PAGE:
Synthetic marijuana’s popularity grows

Many teens have recently discovered a legal alternative to marijuana. Synthetic marijuana, also called K2, gives users a high similar to marijuana. Ironically, many researchers have concluded that this legal form of pot is much more dangerous than its illegal original.

Consuming K2, says one official from a Drug Enforcement Agency, has the same risk as “playing Russian roulette.” Many teens and young adults were hospitalized after experiencing extremely adverse effects of the new drug.

Its ingredients sound harmless enough, containing dried herbs, flowers and tobacco, but it’s the synthetic compound similar to THC that gives users their high, and also the most fatal.

K2 is blue and looks like potpourri. It is made in Asia and sells online and in some local stores. Marketed as herbal incense and not for consumption, the legitimacy of this product is debatable, at best.

“I tried it once, and I didn’t really like it,” said one anonymous user. “It gave me a headache and that’s about it.”

This user was one of the lucky ones. Many hospitals across the country have reported patients experiencing “hallucinations, severe agitation, elevated heart rates, vomiting, seizures and other reactions to the substance,” Dr. Anthony Scalzo, a toxicologist at St. Louis University, told The Missourian.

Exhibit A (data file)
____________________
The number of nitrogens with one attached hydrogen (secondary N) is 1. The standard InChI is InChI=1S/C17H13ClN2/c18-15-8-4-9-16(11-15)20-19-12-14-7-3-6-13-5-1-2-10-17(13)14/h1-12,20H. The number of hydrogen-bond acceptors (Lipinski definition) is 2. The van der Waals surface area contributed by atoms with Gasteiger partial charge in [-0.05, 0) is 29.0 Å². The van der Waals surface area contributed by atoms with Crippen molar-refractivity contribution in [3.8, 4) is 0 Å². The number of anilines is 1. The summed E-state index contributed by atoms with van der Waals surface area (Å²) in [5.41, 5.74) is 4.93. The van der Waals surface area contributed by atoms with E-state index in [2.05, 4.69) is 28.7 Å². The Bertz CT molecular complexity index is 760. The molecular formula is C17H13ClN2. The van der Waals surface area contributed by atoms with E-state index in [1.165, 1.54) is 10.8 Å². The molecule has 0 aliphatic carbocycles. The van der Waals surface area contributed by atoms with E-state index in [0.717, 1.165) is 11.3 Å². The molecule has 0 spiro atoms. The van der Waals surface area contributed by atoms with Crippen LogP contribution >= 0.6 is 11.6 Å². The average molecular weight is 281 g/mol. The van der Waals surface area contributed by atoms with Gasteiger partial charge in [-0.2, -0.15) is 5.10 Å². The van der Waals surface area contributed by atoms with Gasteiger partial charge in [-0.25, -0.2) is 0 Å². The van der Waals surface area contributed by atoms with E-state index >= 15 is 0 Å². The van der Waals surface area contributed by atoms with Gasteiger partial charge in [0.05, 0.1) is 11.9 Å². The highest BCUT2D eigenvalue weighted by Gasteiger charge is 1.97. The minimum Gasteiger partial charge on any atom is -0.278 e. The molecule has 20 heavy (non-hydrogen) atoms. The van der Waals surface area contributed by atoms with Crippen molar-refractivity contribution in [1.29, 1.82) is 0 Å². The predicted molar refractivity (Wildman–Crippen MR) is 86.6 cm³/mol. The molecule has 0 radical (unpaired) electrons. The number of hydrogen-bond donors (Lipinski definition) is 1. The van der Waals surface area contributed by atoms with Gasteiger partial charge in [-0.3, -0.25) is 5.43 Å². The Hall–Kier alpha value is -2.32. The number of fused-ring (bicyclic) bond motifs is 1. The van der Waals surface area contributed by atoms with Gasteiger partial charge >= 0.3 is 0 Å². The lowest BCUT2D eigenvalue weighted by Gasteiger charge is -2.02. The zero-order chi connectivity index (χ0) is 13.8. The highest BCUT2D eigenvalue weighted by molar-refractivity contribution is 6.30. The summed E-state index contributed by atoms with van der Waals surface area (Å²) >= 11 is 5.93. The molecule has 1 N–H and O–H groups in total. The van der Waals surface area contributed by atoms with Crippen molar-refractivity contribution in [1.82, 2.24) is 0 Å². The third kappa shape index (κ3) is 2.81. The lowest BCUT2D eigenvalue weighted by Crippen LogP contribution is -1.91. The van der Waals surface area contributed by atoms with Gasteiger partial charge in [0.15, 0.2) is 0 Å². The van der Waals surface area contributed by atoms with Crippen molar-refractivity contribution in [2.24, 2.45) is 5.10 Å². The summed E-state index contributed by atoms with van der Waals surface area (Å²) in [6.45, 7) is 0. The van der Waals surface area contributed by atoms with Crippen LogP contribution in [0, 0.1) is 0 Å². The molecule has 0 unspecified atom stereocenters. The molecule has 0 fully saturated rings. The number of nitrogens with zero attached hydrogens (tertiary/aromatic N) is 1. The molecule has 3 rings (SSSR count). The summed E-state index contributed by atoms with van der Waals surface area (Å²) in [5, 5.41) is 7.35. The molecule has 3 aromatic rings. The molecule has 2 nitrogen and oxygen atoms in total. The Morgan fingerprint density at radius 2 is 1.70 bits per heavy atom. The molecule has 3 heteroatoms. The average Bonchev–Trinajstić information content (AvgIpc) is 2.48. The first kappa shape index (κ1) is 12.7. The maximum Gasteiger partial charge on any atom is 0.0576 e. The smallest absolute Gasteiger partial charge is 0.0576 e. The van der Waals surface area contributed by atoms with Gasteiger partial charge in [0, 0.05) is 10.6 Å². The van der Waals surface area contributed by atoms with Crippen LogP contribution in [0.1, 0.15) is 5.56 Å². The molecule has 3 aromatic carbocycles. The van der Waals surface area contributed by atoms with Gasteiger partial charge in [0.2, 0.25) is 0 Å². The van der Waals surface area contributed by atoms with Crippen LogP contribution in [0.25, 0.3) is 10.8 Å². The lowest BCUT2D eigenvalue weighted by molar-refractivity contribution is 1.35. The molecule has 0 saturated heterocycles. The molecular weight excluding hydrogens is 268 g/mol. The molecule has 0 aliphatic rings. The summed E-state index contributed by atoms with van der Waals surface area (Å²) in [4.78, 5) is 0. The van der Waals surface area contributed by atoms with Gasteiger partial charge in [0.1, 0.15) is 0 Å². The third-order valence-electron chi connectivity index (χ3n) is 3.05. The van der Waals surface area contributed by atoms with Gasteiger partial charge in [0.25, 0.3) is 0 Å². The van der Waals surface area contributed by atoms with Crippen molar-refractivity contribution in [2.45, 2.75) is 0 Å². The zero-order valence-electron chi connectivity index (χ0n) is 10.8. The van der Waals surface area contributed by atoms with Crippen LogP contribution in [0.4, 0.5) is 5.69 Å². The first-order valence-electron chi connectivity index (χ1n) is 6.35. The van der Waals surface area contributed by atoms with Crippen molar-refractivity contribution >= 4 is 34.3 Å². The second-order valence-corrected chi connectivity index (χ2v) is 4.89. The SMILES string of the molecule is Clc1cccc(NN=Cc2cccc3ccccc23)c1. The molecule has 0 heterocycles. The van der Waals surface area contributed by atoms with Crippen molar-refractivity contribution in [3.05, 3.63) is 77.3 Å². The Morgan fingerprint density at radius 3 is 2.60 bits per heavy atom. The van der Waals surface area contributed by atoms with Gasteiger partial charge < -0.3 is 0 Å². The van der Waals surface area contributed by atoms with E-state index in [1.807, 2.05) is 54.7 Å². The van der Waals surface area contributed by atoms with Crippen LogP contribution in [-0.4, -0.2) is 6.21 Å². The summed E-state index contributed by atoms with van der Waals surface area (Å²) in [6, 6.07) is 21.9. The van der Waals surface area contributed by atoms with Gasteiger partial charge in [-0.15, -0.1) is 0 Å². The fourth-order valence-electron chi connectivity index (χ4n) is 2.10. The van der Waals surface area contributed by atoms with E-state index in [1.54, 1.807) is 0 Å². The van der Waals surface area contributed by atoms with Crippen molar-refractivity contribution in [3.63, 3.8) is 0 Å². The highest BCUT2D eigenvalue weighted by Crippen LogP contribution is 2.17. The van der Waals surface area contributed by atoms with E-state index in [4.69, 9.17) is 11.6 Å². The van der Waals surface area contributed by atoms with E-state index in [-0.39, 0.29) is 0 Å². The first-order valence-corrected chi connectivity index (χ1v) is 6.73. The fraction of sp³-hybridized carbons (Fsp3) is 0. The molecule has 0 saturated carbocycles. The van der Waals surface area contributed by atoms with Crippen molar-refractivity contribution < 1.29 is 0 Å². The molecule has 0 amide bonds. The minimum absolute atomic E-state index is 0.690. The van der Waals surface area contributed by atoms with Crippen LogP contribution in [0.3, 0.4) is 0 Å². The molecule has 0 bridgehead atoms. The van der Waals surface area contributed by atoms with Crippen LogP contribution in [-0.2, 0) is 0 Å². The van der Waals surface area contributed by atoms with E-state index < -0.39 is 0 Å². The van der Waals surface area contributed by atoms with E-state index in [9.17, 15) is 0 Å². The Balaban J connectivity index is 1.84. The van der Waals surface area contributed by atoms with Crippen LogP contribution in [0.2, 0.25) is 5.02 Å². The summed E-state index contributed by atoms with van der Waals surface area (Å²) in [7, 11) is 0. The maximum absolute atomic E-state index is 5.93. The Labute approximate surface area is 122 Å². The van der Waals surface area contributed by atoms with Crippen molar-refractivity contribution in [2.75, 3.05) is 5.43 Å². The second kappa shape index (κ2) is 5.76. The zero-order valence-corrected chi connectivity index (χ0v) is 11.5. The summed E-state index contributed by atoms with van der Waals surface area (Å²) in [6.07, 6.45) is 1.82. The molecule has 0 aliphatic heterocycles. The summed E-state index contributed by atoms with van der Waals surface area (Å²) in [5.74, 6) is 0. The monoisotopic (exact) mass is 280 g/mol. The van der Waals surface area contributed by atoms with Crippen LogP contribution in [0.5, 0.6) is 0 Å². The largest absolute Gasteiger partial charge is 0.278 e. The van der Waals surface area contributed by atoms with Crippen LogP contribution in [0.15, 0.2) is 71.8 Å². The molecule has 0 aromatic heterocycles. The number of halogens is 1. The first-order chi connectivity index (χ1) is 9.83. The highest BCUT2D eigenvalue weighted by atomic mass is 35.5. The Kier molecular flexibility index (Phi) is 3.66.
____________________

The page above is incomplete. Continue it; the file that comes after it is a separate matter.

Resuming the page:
“[The users] think they’re going to mellow, and that’s not what’s happening,” he said.

Many states are beginning to take action against this “fake pot.” In Missouri, where synthetic marijuana use is highest, legislation passed in early March illegalizing the substance. Georgia and Kansas have also made legal steps toward outlawing the use and sale of K2. North Carolina has not yet considered creating a similar ban.

Be the first to comment on "Synthetic marijuana’s popularity grows"

Leave a comment

Your email address will not be published.


*


This site uses Akismet to reduce spam. Learn how your comment data is processed.